Tuesday, 31 March 2015

Of Witches and Slaves, Lovers and Ghosts

Monday 16 February 2015 and we are starting out on the only paid excursion of the week, a trip to two of Jamaica's slave plantation great houses. After an album of Bob Marley and the Wailers on the coach sound system, we arrive at Rose Hall Great House.

Whilst our guide is sorting out our entry we have a quick look at the flora. There's a lot of it about...

This is where your palm oil comes from. Palm oil from the right makes you go and palm oil from the left...

The pond on the front lawn of the house is fed from above and behind the house via a series of cascades. Our guide turns up with our tickets and leads us off towards the house.

The house has been nicely restored - at one point it had got to be a bit of a mess... We will come out of the archway at the top of the stairs but for now we climb up the side and into the entrance on what seems to be the first floor - due to the slope of the hill it is actually the ground floor at the back of the house.

Rose Hall was owned by John Palmer, who took as his wife the diminutive Annie Patterson, an Anglo-Irish girl who had been orphaned in Haiti and brought up by her Voodoo priestess nanny. Well-versed in Voodoo, she became known as the cruel and sadistic White Witch of Rose Hall.

Tiring of her husband, she took to taking slaves as lovers, murdering them after three months or so and then moving onto another. Perhaps her husband caught her out, or perhaps the murders were becoming easier to her, for he suffered their fate, being poisoned by arsenic.

Another two wealthy husbands suffered the same fate, one being stabbed and the other strangled. She had them quickly buried on the estate in unmarked graves by gangs of slaves, who were themselves waylaid and killed on their way back from the burials to prevent them ever giving evidence as to where the graves were. Thus she hid her crimes from the authorities. In the hot climate it was natural for corpses to be buried quickly.

Each husband was murdered in a different room from this upper floor landing. Perhaps she didn't want their ghosts to warn their successors what was in store...!

Her current slave lover, a Voodoo priest called Takoo, learned that she wanted to marry another wealthy husband - one that was courting Takoo's granddaughter. He recognised that Annie had cursed her with a Voodoo spell and once the girl had withered and died, he took his revenge.

He killed Annie as she lay in this very bed. It has been claimed that several photos have shown her ghostly form, lying on it. She must have gone out this day though...

The slaves had the unenviable job of carrying the chamber pots away to empty them well away from the house. Bad enough in any climate but in a hot one, the task of carrying someone else's daily toilet contents would not be pleasant. And it had to be carried a long away from the house before being buried so that Annie did not have to suffer the smell on hot days. Annie had a strict, indeed a sadistic, manner towards her slaves. Slave children were trained from the age of six to carry water in a bucket weighing 10lbs when empty. If they spilt any they were whipped. By the age of ten they were strong enough to work on the plantation.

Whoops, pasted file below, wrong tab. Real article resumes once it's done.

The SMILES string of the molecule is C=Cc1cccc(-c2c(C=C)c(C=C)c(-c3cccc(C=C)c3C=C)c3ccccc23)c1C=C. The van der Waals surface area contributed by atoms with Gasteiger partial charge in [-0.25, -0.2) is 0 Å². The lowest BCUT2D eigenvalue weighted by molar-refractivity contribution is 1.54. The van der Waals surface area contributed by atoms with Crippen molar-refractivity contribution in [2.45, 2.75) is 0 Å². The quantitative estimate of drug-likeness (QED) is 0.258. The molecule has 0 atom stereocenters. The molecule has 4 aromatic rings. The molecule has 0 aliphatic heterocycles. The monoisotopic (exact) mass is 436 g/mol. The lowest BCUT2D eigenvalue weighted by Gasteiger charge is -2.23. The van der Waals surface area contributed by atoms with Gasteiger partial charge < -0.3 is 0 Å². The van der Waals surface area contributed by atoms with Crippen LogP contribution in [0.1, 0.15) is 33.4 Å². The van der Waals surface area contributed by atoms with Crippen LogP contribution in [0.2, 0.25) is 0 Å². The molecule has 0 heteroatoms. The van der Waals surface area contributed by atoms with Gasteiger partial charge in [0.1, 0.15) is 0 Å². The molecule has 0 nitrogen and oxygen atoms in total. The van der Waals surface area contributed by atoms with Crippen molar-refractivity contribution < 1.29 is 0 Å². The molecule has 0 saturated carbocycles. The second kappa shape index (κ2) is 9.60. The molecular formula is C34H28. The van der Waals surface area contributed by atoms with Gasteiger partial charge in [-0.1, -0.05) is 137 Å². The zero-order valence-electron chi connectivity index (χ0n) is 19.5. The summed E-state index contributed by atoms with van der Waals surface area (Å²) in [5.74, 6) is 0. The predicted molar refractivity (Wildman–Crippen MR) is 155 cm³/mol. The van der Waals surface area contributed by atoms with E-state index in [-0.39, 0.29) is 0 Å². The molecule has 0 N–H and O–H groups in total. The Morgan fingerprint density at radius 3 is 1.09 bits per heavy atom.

From this balcony vantage point Annie would issue her orders for each day and watch the slaves being punished - this being her form of entertainment. She had dungeons created in the cellars of the house where slaves were taken for more elaborate torture than mere whipping. She was not what you might call anyone's favourite auntie...

From the rear of the house a narrow series of steps leads into the ground and to the cellars and dungeons of the house. The dungeons are now toilets - well I suppose they were before as well, but you don't have to live in them any more...

From this room we entered another room where there was a bar and a cheerful old lad playing guitar and singing a medley of calypso tunes, about three quarters of which rang bells or sounded familiar. We had a drink and exited through the archway at the front of the house that we saw earlier.

We were led around the house to this tomb, the tomb of the murdered Annie. A voodoo ceremony was held over it at her burial, intended to trap her spirit within the tomb. Perhaps the Voodoo priest Takoo was distracted at having murdered his mistress and lover. The ceremony was not wholly successful as the ghost of the White Witch of Rose Hall has been seen floating round the house, lying in her bed and riding wildly on a galloping horse in the grounds...

We took our leave of Rose Hall Great House and headed off in the coach towards the second of the two plantation houses we were to see. A few Bob Marley songs later we arrive at a small tourist market. I saw a bright blue, yellow and red shirt (subtle it wasn't!) but she didn't have my size.

"You can try it on in there" she said hopefully, pointing into the two-foot recess of her hut.

I wagged my finger in front of her face. "No peeking!" I said, which elicited a huge cackle of laughter and made a show of trying the shirt on without attempting to button it, which would have required the intervention of one of Annie's Voodoo spells... I bought it anyway for $15, she was a nice old lady and was obviously very grateful at making a sale.

Next - we have an appointment at the Jamaican home of the Barretts of Wimpole Street.

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